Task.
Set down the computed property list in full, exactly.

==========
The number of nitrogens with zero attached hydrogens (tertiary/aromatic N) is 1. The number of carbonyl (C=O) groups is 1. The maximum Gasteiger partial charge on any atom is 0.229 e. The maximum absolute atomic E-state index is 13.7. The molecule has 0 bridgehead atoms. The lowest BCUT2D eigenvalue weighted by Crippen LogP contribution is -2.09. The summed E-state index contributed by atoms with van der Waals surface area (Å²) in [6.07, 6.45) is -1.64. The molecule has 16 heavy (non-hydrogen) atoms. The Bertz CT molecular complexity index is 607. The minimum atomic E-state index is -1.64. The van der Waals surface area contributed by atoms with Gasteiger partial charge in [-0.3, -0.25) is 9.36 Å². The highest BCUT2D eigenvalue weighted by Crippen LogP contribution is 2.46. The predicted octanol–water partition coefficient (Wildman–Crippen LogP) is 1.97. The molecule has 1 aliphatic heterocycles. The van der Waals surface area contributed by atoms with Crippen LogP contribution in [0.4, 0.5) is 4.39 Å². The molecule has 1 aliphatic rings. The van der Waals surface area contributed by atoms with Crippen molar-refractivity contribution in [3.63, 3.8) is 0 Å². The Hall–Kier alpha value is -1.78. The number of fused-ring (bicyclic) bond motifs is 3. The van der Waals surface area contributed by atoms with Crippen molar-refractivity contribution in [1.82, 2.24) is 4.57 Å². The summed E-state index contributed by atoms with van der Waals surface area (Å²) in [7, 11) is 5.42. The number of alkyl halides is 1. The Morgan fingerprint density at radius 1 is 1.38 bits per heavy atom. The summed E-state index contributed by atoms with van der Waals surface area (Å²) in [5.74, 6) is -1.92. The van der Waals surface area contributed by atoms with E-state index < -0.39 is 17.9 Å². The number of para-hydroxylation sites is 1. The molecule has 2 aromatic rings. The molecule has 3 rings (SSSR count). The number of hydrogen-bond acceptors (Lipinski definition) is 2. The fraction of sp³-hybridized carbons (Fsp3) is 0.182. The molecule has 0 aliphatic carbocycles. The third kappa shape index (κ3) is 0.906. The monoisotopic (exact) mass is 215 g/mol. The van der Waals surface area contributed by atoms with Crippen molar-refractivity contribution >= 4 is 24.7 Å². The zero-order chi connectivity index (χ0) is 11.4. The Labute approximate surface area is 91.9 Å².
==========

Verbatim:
The number of nitrogens with zero attached hydrogens (tertiary/aromatic N) is 1. The number of carbonyl (C=O) groups is 1. The maximum Gasteiger partial charge on any atom is 0.229 e. The maximum absolute atomic E-state index is 13.7. The molecule has 0 bridgehead atoms. The lowest BCUT2D eigenvalue weighted by Crippen LogP contribution is -2.09. The summed E-state index contributed by atoms with van der Waals surface area (Å²) in [6.07, 6.45) is -1.64. The molecule has 16 heavy (non-hydrogen) atoms. The Bertz CT molecular complexity index is 607. The minimum atomic E-state index is -1.64. The van der Waals surface area contributed by atoms with Gasteiger partial charge in [-0.3, -0.25) is 9.36 Å². The highest BCUT2D eigenvalue weighted by Crippen LogP contribution is 2.46. The predicted octanol–water partition coefficient (Wildman–Crippen LogP) is 1.97. The molecule has 1 aliphatic heterocycles. The van der Waals surface area contributed by atoms with Crippen LogP contribution in [0.4, 0.5) is 4.39 Å². The molecule has 1 aliphatic rings. The van der Waals surface area contributed by atoms with Crippen molar-refractivity contribution in [3.63, 3.8) is 0 Å². The Hall–Kier alpha value is -1.78. The number of fused-ring (bicyclic) bond motifs is 3. The van der Waals surface area contributed by atoms with Crippen molar-refractivity contribution in [1.82, 2.24) is 4.57 Å². The summed E-state index contributed by atoms with van der Waals surface area (Å²) in [7, 11) is 5.42. The number of alkyl halides is 1. The Morgan fingerprint density at radius 1 is 1.38 bits per heavy atom. The summed E-state index contributed by atoms with van der Waals surface area (Å²) in [5.74, 6) is -1.92. The van der Waals surface area contributed by atoms with E-state index < -0.39 is 17.9 Å². The number of para-hydroxylation sites is 1. The molecule has 2 aromatic rings. The molecule has 3 rings (SSSR count). The number of hydrogen-bond acceptors (Lipinski definition) is 2. The fraction of sp³-hybridized carbons (Fsp3) is 0.182. The molecule has 0 aliphatic carbocycles. The third kappa shape index (κ3) is 0.906. The monoisotopic (exact) mass is 215 g/mol. The van der Waals surface area contributed by atoms with Crippen molar-refractivity contribution >= 4 is 24.7 Å². The zero-order chi connectivity index (χ0) is 11.4. The Labute approximate surface area is 91.9 Å².